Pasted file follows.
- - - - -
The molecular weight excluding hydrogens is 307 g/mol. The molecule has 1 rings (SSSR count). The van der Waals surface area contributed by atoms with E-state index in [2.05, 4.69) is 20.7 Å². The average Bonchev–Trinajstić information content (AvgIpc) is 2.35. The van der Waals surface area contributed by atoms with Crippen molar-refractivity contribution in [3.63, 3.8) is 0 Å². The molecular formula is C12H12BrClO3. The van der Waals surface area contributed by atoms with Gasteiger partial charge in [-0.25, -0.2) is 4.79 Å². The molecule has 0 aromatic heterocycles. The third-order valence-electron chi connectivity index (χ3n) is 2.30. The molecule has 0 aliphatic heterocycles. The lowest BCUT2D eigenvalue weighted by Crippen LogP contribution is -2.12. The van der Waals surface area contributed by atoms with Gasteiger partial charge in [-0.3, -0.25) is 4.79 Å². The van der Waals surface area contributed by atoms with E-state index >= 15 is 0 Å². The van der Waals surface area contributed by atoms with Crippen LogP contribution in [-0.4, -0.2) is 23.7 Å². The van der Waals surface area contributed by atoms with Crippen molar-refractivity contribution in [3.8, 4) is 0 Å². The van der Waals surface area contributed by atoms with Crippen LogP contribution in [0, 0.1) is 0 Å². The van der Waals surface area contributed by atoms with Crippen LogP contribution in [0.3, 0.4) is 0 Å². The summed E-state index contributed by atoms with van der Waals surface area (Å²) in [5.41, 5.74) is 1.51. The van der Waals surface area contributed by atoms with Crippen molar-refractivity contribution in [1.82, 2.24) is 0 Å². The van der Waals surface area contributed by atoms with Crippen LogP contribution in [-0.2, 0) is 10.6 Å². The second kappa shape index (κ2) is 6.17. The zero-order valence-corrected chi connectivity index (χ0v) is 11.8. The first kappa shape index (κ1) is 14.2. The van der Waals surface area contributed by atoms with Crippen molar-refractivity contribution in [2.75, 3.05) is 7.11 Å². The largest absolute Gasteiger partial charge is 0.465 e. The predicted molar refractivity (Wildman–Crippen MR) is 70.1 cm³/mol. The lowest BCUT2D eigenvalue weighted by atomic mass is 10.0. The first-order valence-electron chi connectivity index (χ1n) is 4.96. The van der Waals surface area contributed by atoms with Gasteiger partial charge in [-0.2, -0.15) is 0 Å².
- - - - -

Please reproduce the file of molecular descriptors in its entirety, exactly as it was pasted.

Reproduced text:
The molecular weight excluding hydrogens is 307 g/mol. The molecule has 1 rings (SSSR count). The van der Waals surface area contributed by atoms with E-state index in [2.05, 4.69) is 20.7 Å². The average Bonchev–Trinajstić information content (AvgIpc) is 2.35. The van der Waals surface area contributed by atoms with Crippen molar-refractivity contribution in [3.63, 3.8) is 0 Å². The molecular formula is C12H12BrClO3. The van der Waals surface area contributed by atoms with Gasteiger partial charge in [-0.25, -0.2) is 4.79 Å². The molecule has 0 aromatic heterocycles. The third-order valence-electron chi connectivity index (χ3n) is 2.30. The molecule has 0 aliphatic heterocycles. The lowest BCUT2D eigenvalue weighted by Crippen LogP contribution is -2.12. The van der Waals surface area contributed by atoms with Gasteiger partial charge in [-0.3, -0.25) is 4.79 Å². The van der Waals surface area contributed by atoms with E-state index >= 15 is 0 Å². The van der Waals surface area contributed by atoms with Crippen LogP contribution in [-0.4, -0.2) is 23.7 Å². The van der Waals surface area contributed by atoms with Crippen molar-refractivity contribution in [3.8, 4) is 0 Å². The van der Waals surface area contributed by atoms with Crippen LogP contribution in [0, 0.1) is 0 Å². The van der Waals surface area contributed by atoms with Crippen LogP contribution in [0.3, 0.4) is 0 Å². The summed E-state index contributed by atoms with van der Waals surface area (Å²) in [5.41, 5.74) is 1.51. The van der Waals surface area contributed by atoms with Crippen molar-refractivity contribution in [1.82, 2.24) is 0 Å². The van der Waals surface area contributed by atoms with Crippen LogP contribution in [-0.2, 0) is 10.6 Å². The second kappa shape index (κ2) is 6.17. The zero-order valence-corrected chi connectivity index (χ0v) is 11.8. The first kappa shape index (κ1) is 14.2. The van der Waals surface area contributed by atoms with Crippen molar-refractivity contribution in [2.75, 3.05) is 7.11 Å². The largest absolute Gasteiger partial charge is 0.465 e. The predicted molar refractivity (Wildman–Crippen MR) is 70.1 cm³/mol. The lowest BCUT2D eigenvalue weighted by atomic mass is 10.0. The first-order valence-electron chi connectivity index (χ1n) is 4.96. The van der Waals surface area contributed by atoms with Gasteiger partial charge in [-0.2, -0.15) is 0 Å².